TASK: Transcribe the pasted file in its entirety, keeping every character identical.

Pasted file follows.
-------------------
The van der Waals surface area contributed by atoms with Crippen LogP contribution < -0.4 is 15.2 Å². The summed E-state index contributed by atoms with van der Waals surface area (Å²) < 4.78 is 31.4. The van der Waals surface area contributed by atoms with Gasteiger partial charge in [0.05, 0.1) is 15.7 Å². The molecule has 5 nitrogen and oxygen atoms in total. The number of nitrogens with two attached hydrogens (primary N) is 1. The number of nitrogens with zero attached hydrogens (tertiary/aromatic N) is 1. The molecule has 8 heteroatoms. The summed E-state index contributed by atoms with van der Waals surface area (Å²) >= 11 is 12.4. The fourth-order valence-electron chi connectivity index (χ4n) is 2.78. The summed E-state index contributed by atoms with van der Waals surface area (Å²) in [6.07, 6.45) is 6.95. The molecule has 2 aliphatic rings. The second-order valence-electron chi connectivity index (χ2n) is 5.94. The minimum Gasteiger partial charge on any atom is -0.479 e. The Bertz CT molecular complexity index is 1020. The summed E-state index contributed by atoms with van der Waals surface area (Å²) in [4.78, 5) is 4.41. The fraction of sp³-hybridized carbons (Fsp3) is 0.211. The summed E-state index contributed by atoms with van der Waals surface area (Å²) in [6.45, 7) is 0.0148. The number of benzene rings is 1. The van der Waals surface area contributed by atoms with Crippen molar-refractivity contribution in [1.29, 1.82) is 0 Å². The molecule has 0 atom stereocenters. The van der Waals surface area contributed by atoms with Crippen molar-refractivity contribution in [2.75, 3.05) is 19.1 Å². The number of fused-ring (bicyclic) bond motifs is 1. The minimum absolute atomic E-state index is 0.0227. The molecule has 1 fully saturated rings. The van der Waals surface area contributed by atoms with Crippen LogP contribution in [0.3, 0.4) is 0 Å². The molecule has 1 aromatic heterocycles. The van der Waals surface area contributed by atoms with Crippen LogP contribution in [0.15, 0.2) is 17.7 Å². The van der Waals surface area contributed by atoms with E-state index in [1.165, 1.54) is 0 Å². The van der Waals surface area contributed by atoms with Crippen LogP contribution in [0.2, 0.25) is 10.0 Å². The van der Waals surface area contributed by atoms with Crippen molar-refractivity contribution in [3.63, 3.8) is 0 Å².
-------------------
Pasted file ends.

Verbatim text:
The van der Waals surface area contributed by atoms with Crippen LogP contribution < -0.4 is 15.2 Å². The summed E-state index contributed by atoms with van der Waals surface area (Å²) < 4.78 is 31.4. The van der Waals surface area contributed by atoms with Gasteiger partial charge in [0.05, 0.1) is 15.7 Å². The molecule has 5 nitrogen and oxygen atoms in total. The number of nitrogens with two attached hydrogens (primary N) is 1. The number of nitrogens with zero attached hydrogens (tertiary/aromatic N) is 1. The molecule has 8 heteroatoms. The summed E-state index contributed by atoms with van der Waals surface area (Å²) >= 11 is 12.4. The fourth-order valence-electron chi connectivity index (χ4n) is 2.78. The summed E-state index contributed by atoms with van der Waals surface area (Å²) in [6.07, 6.45) is 6.95. The molecule has 2 aliphatic rings. The second-order valence-electron chi connectivity index (χ2n) is 5.94. The minimum Gasteiger partial charge on any atom is -0.479 e. The Bertz CT molecular complexity index is 1020. The summed E-state index contributed by atoms with van der Waals surface area (Å²) in [4.78, 5) is 4.41. The fraction of sp³-hybridized carbons (Fsp3) is 0.211. The summed E-state index contributed by atoms with van der Waals surface area (Å²) in [6.45, 7) is 0.0148. The number of benzene rings is 1. The van der Waals surface area contributed by atoms with Crippen molar-refractivity contribution in [1.29, 1.82) is 0 Å². The molecule has 0 atom stereocenters. The van der Waals surface area contributed by atoms with Crippen molar-refractivity contribution in [2.75, 3.05) is 19.1 Å². The number of fused-ring (bicyclic) bond motifs is 1. The minimum absolute atomic E-state index is 0.0227. The molecule has 1 fully saturated rings. The van der Waals surface area contributed by atoms with Crippen LogP contribution in [0.3, 0.4) is 0 Å². The molecule has 1 aromatic heterocycles. The van der Waals surface area contributed by atoms with Crippen LogP contribution in [0.15, 0.2) is 17.7 Å². The van der Waals surface area contributed by atoms with E-state index in [1.165, 1.54) is 0 Å². The van der Waals surface area contributed by atoms with Crippen LogP contribution in [0.2, 0.25) is 10.0 Å². The van der Waals surface area contributed by atoms with Crippen molar-refractivity contribution in [3.63, 3.8) is 0 Å².